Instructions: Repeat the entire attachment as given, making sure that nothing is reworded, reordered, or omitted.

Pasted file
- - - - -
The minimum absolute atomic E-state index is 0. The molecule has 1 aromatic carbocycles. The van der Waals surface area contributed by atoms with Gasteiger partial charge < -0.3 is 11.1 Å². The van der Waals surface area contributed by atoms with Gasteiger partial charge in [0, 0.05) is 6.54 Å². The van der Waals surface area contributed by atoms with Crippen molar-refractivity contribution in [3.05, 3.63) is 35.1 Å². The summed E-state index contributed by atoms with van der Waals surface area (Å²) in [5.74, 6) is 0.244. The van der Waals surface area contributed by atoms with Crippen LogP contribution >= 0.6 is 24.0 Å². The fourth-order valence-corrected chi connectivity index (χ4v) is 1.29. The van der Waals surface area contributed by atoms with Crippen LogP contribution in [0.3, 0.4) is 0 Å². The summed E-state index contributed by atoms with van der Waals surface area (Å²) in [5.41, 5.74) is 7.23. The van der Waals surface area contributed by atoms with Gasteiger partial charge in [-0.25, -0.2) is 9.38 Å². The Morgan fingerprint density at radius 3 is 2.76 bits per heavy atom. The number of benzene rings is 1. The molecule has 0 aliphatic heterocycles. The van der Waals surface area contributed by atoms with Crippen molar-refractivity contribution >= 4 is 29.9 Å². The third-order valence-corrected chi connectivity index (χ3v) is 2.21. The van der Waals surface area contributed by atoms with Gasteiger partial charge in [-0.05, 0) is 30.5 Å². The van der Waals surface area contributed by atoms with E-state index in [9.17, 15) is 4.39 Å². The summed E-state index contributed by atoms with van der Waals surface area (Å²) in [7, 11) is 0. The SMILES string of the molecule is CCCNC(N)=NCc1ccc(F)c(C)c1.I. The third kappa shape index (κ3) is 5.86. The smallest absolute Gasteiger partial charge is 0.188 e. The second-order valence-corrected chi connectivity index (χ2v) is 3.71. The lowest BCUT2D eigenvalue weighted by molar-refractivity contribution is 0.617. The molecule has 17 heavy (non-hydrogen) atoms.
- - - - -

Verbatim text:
The minimum absolute atomic E-state index is 0. The molecule has 1 aromatic carbocycles. The van der Waals surface area contributed by atoms with Gasteiger partial charge < -0.3 is 11.1 Å². The van der Waals surface area contributed by atoms with Gasteiger partial charge in [0, 0.05) is 6.54 Å². The van der Waals surface area contributed by atoms with Crippen molar-refractivity contribution in [3.05, 3.63) is 35.1 Å². The summed E-state index contributed by atoms with van der Waals surface area (Å²) in [5.74, 6) is 0.244. The van der Waals surface area contributed by atoms with Crippen LogP contribution >= 0.6 is 24.0 Å². The fourth-order valence-corrected chi connectivity index (χ4v) is 1.29. The van der Waals surface area contributed by atoms with Crippen LogP contribution in [0.3, 0.4) is 0 Å². The summed E-state index contributed by atoms with van der Waals surface area (Å²) in [5.41, 5.74) is 7.23. The van der Waals surface area contributed by atoms with Gasteiger partial charge in [-0.25, -0.2) is 9.38 Å². The Morgan fingerprint density at radius 3 is 2.76 bits per heavy atom. The number of benzene rings is 1. The molecule has 0 aliphatic heterocycles. The van der Waals surface area contributed by atoms with Crippen molar-refractivity contribution >= 4 is 29.9 Å². The third-order valence-corrected chi connectivity index (χ3v) is 2.21. The van der Waals surface area contributed by atoms with Gasteiger partial charge in [-0.05, 0) is 30.5 Å². The van der Waals surface area contributed by atoms with E-state index in [9.17, 15) is 4.39 Å². The summed E-state index contributed by atoms with van der Waals surface area (Å²) in [7, 11) is 0. The SMILES string of the molecule is CCCNC(N)=NCc1ccc(F)c(C)c1.I. The third kappa shape index (κ3) is 5.86. The smallest absolute Gasteiger partial charge is 0.188 e. The second-order valence-corrected chi connectivity index (χ2v) is 3.71. The lowest BCUT2D eigenvalue weighted by molar-refractivity contribution is 0.617. The molecule has 17 heavy (non-hydrogen) atoms.